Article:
Some dialects ought to be classified as a completely different language whereas others just “sound funny”. 제주도 dialect has a reputation for belonging to the former category while most other dialects can supposedly be cracked with a bit of patience and a sense of humour.
부산 dialect has a reputation for being really strong and even using alternative grammar patterns for some expressions. My LP has family in Busan so we talked a bit about dialects over lunch the other day. The movie 친구 is often quoted for the line “우리 친구아이가” (in standard Korean: 우리 친구잖아). Actually this particular sentence pattern and sample sentence is also covered in a TTMIK dialect lesson, but it was immortalised in the movie 친구.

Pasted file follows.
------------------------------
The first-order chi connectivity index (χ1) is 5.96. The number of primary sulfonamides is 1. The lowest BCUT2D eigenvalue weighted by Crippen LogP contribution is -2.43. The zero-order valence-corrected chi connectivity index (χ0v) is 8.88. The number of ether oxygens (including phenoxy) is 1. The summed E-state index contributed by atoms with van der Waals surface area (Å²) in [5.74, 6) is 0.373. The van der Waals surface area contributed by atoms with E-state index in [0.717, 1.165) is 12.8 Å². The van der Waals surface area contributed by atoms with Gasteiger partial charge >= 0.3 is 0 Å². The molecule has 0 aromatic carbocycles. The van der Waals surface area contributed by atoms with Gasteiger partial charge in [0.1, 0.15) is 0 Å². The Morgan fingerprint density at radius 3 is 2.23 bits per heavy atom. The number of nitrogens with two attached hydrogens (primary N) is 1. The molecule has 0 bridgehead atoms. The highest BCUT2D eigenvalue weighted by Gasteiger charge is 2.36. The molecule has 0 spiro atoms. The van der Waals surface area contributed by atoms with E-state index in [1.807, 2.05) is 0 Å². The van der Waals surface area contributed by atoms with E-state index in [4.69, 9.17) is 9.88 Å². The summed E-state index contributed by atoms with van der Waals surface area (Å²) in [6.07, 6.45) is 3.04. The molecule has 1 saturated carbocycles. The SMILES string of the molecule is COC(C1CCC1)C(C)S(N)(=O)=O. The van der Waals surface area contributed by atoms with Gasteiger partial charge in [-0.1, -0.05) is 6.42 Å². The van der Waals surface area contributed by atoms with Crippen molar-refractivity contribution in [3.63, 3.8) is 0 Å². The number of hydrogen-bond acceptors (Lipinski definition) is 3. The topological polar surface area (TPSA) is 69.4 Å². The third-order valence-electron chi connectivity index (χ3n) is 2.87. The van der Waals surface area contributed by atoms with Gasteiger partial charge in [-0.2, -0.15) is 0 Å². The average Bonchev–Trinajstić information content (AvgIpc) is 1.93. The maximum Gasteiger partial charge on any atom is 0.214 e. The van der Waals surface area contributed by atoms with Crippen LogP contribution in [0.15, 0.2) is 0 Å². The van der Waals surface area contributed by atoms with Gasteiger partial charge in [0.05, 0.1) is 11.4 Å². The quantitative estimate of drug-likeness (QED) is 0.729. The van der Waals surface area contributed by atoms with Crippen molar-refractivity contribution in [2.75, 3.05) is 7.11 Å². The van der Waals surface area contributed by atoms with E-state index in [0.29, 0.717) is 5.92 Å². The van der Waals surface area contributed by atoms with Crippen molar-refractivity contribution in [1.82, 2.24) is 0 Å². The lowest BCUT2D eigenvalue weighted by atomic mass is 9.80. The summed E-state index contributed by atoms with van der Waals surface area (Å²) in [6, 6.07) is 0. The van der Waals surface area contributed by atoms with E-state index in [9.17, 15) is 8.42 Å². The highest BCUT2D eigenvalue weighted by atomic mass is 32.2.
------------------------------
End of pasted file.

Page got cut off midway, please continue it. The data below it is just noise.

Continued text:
The 아이가 ending looks fairly random at first, but it comes from 아니다. For Danish speakers it will not sound that weird since it corresponds to our own slightly odd way of using the word “ikke” (literally “not”) at the end of a sentence to ask a question informally (ik’?). In comparison, in English you would have to say “isn’t it?”, which can in some situations make it sound a bit more like an afterthought where you ask for confirmation compared to if just saying “right?”.
I’m often surprised by the similarities between Danish and Korean. They look so different, and yet there are some surprising similarities.